Strength Training – The Fountain of Youth

350 0

In the sixteenth century, the famous explorer Ponce de Leone set out to discover the fountain of youth. Intent on finding an elixir that that could magically restore vim and vigor, he sailed far and wide in search of his dream. But as we all know, his quest proved to be futile; there was no fountain of youth. Alas, poor Ponce died at 61-looking every bit his age.

Nearly four hundred years later, people still are searching for a magic youth potion and they’ll pay almost anything for a product that promises to turn back the clock. Shameless hucksters continue capitalize on this frenzied desire, touting everything from bee pollen to rhinoceros horn as youth-enhancing formulas. Sadly, these products are nothing more than snake oil and those duped into buying them are ultimately left disappointed.

However, there is a tried and true remedy that really can reverse the aging process: strength training. Yes, lifting weights is the answer to renewed vitality! Without question, no other activity has more of an impact on your overall health and well being. Sure, aerobic exercise is important. It conditions the cardiovascular system and helps to expedite caloric expenditure. However, all things considered, nothing compares to the myriad benefits that are derived from a dedicated strength training program.

Unfortunately, there are those who still believe that strength training is reserved for buffed hardbodies with bulging biceps and six-pack abs. Rest assured, however, pumping iron isn’t just for bodybuilders: it’s for everyone. No matter what your age or present physical condition, lifting weights will help to improve the quality of your life. If you’re not convinced of this fact, consider what strength training can do:

Increases Strength: After the age of 35, sedentary individuals lose as much as one percent of their muscle mass per year. Consequently, their ability to perform everyday tasks such as lifting packages or moving furniture gradually declines. By the time they become senior citizens, simply getting up out of bed can be a real chore. Medical practitioners have termed this condition sarcopenia-the progressive wasting of muscle tissue. Weight training is the only activity that counteracts sarcopenia, helping to restore lost muscle and regenerate strength. Positive results are even seen in the elderly, irrespective of previous training experience. Studies have shown that when otherwise sedentary nursing home patients (aged 80 to 90 years) are put on a structured weight lifting program, their strength levels increase by 50 percent in a matter of weeks! Thus, dedicated strength training can help to keep the golden years golden rather than enfeebling.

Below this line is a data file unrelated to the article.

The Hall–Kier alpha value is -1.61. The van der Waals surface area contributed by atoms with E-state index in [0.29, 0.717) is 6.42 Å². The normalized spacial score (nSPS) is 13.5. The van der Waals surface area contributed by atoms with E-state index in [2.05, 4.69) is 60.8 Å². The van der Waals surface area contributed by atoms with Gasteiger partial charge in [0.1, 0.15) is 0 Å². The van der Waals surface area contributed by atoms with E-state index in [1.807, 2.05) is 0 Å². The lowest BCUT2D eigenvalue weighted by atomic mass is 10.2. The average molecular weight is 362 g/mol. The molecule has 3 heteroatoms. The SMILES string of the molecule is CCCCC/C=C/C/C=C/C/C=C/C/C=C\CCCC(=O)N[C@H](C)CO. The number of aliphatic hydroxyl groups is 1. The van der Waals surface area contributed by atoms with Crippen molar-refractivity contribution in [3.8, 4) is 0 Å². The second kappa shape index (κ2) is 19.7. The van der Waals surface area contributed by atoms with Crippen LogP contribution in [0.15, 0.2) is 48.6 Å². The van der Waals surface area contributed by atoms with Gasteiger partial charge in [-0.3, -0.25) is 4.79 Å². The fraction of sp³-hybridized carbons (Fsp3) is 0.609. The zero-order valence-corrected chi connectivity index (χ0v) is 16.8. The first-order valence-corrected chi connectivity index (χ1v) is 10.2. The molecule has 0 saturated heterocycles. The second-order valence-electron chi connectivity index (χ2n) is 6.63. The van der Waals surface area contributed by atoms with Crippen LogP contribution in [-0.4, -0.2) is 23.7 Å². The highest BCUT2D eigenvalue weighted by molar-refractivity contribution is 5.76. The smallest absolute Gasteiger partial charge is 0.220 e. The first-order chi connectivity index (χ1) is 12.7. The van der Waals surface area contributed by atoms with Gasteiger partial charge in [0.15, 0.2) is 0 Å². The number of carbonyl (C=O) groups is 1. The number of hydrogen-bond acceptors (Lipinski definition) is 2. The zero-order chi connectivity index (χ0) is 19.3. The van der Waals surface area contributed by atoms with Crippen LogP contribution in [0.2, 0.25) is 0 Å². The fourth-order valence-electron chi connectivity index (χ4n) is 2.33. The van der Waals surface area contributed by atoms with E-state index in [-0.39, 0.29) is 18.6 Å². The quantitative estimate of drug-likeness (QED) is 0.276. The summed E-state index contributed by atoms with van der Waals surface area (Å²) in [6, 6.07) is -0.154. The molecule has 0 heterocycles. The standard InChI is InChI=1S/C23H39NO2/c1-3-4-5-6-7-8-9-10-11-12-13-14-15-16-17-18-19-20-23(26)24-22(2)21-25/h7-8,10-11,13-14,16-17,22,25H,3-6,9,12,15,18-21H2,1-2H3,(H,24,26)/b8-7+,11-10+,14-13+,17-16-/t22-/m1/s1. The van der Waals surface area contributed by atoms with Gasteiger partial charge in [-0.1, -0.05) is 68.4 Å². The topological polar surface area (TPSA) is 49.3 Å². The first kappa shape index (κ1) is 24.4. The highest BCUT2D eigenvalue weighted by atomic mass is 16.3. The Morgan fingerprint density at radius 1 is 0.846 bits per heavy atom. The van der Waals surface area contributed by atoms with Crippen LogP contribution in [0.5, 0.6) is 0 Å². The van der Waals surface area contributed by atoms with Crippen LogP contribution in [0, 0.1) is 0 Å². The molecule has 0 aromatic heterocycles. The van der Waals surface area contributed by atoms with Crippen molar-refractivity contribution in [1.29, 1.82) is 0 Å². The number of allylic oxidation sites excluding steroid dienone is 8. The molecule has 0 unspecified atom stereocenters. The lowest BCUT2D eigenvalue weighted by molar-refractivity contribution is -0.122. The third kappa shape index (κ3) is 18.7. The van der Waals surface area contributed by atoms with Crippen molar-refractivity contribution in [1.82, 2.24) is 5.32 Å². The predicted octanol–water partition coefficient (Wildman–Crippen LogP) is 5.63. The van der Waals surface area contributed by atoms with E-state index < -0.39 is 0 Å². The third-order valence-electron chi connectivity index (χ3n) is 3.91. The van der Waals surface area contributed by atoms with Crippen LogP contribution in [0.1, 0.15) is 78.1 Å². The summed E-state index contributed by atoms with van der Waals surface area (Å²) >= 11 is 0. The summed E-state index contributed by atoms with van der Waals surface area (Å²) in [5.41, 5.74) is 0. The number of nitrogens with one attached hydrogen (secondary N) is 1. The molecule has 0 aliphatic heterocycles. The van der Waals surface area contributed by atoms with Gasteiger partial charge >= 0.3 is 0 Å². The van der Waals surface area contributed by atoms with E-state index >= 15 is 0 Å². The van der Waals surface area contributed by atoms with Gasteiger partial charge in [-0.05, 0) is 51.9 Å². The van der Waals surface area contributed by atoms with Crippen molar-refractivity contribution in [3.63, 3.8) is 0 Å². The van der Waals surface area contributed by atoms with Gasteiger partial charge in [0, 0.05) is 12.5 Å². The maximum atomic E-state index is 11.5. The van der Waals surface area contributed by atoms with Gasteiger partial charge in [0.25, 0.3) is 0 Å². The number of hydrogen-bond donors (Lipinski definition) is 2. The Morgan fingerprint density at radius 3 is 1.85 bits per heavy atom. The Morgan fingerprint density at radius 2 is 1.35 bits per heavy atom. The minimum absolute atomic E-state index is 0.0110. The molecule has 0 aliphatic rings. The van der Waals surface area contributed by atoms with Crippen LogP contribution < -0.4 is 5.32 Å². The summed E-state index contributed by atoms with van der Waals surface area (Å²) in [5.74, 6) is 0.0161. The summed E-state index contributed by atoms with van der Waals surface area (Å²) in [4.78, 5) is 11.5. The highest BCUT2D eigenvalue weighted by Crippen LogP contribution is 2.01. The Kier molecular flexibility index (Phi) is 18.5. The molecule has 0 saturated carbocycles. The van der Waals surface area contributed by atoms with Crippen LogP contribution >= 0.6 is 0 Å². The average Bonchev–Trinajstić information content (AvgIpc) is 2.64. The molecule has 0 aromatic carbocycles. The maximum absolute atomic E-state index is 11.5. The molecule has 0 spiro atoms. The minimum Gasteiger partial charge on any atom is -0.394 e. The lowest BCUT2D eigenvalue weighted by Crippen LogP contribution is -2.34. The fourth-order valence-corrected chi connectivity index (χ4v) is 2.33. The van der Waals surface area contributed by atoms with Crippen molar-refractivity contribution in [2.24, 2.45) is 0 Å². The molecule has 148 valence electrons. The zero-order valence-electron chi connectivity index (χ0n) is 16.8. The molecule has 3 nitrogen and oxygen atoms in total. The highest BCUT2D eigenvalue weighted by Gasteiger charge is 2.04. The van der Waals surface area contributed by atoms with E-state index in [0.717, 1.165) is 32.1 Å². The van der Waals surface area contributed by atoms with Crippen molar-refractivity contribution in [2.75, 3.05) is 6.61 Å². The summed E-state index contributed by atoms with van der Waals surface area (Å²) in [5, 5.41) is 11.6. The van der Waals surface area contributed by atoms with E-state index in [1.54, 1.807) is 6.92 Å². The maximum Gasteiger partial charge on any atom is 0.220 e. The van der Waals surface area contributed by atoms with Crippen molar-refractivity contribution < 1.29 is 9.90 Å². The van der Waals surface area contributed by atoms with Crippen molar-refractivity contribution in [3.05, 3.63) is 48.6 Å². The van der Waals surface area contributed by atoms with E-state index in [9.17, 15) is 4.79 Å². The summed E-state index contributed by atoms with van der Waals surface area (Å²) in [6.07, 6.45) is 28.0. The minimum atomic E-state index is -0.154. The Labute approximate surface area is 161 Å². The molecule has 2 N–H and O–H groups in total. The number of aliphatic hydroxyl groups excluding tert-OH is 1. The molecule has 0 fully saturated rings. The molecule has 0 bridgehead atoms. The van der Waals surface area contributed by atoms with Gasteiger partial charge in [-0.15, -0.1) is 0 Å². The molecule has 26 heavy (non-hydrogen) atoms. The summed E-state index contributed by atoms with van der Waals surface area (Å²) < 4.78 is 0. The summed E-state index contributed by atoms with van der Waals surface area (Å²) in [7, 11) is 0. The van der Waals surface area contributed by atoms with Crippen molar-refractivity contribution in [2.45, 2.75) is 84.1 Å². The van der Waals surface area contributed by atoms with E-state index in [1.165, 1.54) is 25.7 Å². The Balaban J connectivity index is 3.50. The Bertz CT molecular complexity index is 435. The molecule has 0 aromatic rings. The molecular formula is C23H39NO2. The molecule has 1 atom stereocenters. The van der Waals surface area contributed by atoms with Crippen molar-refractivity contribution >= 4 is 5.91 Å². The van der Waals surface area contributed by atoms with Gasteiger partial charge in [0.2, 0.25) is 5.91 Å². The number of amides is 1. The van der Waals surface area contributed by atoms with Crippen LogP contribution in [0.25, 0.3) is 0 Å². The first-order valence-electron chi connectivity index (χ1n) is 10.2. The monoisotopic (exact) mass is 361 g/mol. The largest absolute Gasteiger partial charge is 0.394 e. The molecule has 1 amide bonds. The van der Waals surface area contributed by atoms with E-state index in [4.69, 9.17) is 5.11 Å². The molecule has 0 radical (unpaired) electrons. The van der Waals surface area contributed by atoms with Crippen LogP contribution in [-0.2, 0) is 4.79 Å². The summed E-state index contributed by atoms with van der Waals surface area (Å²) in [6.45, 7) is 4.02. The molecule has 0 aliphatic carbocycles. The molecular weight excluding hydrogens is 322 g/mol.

Increases Bone Density: Healthy bones often are taken for granted. As with muscle, people lose up to one percent of their bone density per year after the age of thirty-an amount that doubles during menopause. Eventually, this can lead to osteoporosis-a debilitating disease that causes bone tissue to deteriorate from the inside out. Osteoporosis is by no means uncommon, affecting more than 25 million people a year. In severe cases, bones become so brittle that they can break from a simple sneeze! Only through regular weight bearing exercise can bone loss be counteracted. By promoting new bone mineral formation, bone density gradually improves. Over time, osteoporosis can be completely reversed, resulting in strong, healthy bones.